...is also true. Always a good intellectual game to play, as it reveals much.
For the fifth time, I am teaching a son to drive. - we haven't gotten to driving a standard yet, but that will come. Tonight I saw the first overconfidence. Only briefly, because on most things Kyle remains properly uncertain and cautious. But he is now overrunning his headlights. He doesn't know that. He gets embarrassed at leaving his brights on and having to be reminded, so he increasingly leaves them off. It's an unlit back road with little traffic. He knows what the allowable speed limit is, and tries to stay up near that. So soon, finding the dangerous to be normal. Speed limits really should drop 10 mph after sunset - an enormous percentage of drivers overrun their headlight visibility. That's why animals mostly get hit at night, and pedestrians have to wear reflective clothing.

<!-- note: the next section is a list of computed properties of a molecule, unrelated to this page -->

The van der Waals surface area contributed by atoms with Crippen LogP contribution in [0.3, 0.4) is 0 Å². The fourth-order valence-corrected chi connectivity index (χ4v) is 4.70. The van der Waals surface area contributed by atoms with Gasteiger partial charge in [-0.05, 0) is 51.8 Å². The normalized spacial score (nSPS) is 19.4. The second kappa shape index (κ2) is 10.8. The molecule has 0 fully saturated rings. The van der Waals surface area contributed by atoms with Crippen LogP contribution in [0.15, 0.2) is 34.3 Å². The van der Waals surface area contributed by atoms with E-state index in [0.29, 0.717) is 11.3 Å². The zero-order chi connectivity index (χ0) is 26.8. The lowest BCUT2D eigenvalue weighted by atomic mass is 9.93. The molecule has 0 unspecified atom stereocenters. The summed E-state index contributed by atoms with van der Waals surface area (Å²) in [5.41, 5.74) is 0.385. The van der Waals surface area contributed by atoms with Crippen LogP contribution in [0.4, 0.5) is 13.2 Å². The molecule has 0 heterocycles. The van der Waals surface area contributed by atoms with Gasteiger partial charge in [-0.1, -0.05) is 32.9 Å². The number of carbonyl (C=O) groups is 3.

We try to impress upon the young how dangerous it is to steer a ton of metal at high speeds, hoping to get them to take it all seriously. But it's not the dangerousness of driving that kills people - it's the safety of it. It is such an essentially safe and simple operation that we very quickly learn to take chances: we go too fast, we drink too much, we adjust the radio and heat, we look at the scenery, and engage in all manner of dangerous additions. Texting is the big news item now, but eating while driving is more dangerous, and no politician is crusading against that.
Here's the problem: We still make it safely home a ridiculously high percentage of the time. So we become overconfident, teaching ourselves to believe, in spite of our best judgement that drinking, driving too fast, and not paying attention really aren't that dangerous after all. If we didn't do all those overconfident things, traffic fatalities would be virtually nonexistent, because it is an essentially easy and safe endeavor. So easy and safe that we don't take it seriously, and make it dangerous.